Key Pieces of Gear for Your Recording Studio

T. Perry Bowers
5 min readMay 2, 2018


Purchase wisely.

By T. Perry Bowers

I used to tell people “it’s not about the gear; it’s about how you use it.” That’s true, but let’s face it, you need to have some gear.

Now I have top quality gear, I like to think it’s a combination of decent gear and skill.

So, what are the most important pieces you should look for in a studio? And what do you need to build your own arsenal?


See this article about the difference between a condenser and a dynamic mic link.

A large diaphragm condenser microphone is essential if you’re going to record any vocals at all. You don’t need to spend a ton of money, but the closer you get to a thousand bucks, the closer you’ll be to having a microphone to compete with the big name studios.

If you don’t have a thousand to spend, don’t worry; there are some damn good condenser microphones for around three hundred. My recommendation is go to your local audio store (Guitar Center pro lab) and test a few of them.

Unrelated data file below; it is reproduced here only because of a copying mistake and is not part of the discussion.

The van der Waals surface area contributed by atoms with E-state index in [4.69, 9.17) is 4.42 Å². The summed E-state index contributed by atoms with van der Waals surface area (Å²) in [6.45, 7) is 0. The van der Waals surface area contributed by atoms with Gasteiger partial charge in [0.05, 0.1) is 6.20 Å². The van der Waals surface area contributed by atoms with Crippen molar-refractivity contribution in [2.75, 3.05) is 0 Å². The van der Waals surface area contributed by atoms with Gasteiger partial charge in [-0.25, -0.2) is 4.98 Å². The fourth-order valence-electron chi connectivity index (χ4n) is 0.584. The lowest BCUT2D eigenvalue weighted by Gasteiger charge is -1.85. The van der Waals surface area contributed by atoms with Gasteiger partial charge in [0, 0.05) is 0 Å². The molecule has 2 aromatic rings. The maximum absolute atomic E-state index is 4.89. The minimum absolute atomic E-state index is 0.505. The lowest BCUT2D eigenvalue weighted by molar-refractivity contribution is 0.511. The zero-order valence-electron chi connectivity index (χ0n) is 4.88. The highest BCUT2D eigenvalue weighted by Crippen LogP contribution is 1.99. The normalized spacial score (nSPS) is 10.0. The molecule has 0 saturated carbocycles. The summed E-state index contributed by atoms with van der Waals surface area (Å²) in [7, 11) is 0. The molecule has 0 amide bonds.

Most music stores will allow you to return equipment after a few days, so if you can’t try the microphone in the store, take it back to your studio and test it. If it doesn’t do the trick return it and try again.

If the microphone you’re buying is mainly for your voice, make sure it sounds good on you. If it’s for clients, ensure it sounds good on high, low, thin, and full voices. Some large diaphragm microphones are good for male voices while others are better for female.

If you can only purchase one large diaphragm microphone, make sure it will suit your studio’s needs. It is probably the most important piece of gear in a studio.

Again, it all depends on budget, but you will need a handful of dynamic mics as well — for snares, guitar amps, toms, etc. The Sure SM57 is probably the most versatile, bomb proof and respected dynamic microphone ever made. You won’t go wrong with two or three SM57s in your locker.

If you’re going to be recording full drum sets, you’ll need a large diaphragm dynamic for the kick drum. You won’t get the right low end sound without one. Almost any one designed for a kick drum will be sufficient.